Howard Dean: "This Is Ridiculous. We're 60 Years Behind the Times" on Fixing Health Care
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JH: Okay, that brings me right to my next question. You don't pull any punches when you describe insurance companies' practices. You say that they have mutually exclusive goals in protecting their shareholders and maximizing profits and their responsibility to give their customers good service. Now, in the book you cite an estimate that around 115 million people would remain with their employer-based insurance if a public option were added to the mix. Can you help me understand how the addition of a public insurance program with, say, 80 million people in it would change the behaviors of the insurance companies as it relates to the 115 million who will remain with their current insurance?
HD: Well, ultimately what's going to happen -- first of all, employer-based insurance with large companies is better than the individual market because it's already community rated with guaranteed issue -- that is, you cannot kick people out of their health insurance once they get sick, which many of these companies do, and you have to accept all comers.
Second, if the companies don't do their job in the employer-based system, there will be a lot of public clamor to change their insurance over to the public option. Now that is, of course, what the Republicans are terrified of. But in my view, and in the president's view as well, why not keep the insurance companies operating in a more consumer-friendly way and give the people a choice? That's what competition is all about -- it's giving people choices to do what's in their best interest.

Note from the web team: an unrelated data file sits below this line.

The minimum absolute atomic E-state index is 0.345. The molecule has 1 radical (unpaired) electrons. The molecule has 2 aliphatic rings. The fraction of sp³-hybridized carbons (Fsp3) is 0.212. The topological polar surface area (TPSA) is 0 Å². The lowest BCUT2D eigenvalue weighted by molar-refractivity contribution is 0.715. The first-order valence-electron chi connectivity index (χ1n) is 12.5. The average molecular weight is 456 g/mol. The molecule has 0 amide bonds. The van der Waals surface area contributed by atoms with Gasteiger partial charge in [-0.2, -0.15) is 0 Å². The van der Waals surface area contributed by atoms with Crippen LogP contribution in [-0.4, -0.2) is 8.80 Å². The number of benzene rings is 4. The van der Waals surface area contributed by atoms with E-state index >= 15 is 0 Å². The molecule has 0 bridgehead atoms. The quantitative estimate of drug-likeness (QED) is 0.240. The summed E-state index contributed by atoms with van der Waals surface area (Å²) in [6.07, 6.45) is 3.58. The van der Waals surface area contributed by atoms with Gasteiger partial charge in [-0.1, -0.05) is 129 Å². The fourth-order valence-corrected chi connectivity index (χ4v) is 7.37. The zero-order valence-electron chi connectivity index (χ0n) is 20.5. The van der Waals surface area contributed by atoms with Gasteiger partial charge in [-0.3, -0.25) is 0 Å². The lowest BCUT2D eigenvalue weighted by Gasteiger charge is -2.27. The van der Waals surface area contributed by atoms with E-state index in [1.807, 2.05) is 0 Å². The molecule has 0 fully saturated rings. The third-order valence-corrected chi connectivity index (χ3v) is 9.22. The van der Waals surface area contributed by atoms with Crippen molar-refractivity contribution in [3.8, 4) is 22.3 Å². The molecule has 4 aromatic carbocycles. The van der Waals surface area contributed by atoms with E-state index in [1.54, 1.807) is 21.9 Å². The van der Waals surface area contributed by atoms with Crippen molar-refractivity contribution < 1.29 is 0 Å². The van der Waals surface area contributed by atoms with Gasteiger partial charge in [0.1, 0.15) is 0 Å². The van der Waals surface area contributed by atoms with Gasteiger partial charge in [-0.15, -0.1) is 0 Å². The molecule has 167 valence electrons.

JH: Let me go back one step. You were talking about the Republicans' scaremongering over socialized medicine. Just to be clear so my readers have a good grasp on this -- private insurers would also be able to participate in this large, federally managed insurance pool as well, is that right?
HD: Yeah, they do. They absolutely -- that is something that exists [for federal employees] today. The Federal Employee Benefit Health Plan is an exchange, essentially. The only thing the president wants to do is add a public option to that exchange. And you know, just while we're talking about this, the thing that I get such a chuckle out of, all these conservatives getting so upset about socialized medicine -- that's what they have is socialized medicine. They have government-sponsored medicine.
JH: I remember a Rand study a couple of years ago that showed that vets, who have truly a single-payer, British-style system are the most satisfied with their health care.
HD: This is a ridiculous debate. We are alone, we stand alone among industrial democracies in having a health care system that is 70 percent more expensive and much less effective than every other industrial democracy. This is ridiculous. We're 60 years behind the times. We need to fix this problem, it should be fixed now, and it should be fixed right.
JH: Now, in the book, you talk about single-payer advocates. You say that they are most likely "correct in terms of the inefficiency of the system, but they fail to understand the American psyche." Do I understand correctly that if you were, say, a benevolent monarch, King Howard the First, and you didn't have to worry about Congress, and the bobbleheads on Fox News, and you were starting from scratch, you would institute a single-payer system?
HD: No, because of where we are, no. And Obama totally gets this. You have to start from where people are. And it's not just Congress and the Fox News talking heads, and all that kind of stuff. The American people -- you know, health care is awfully personal -- even more personal than taxes.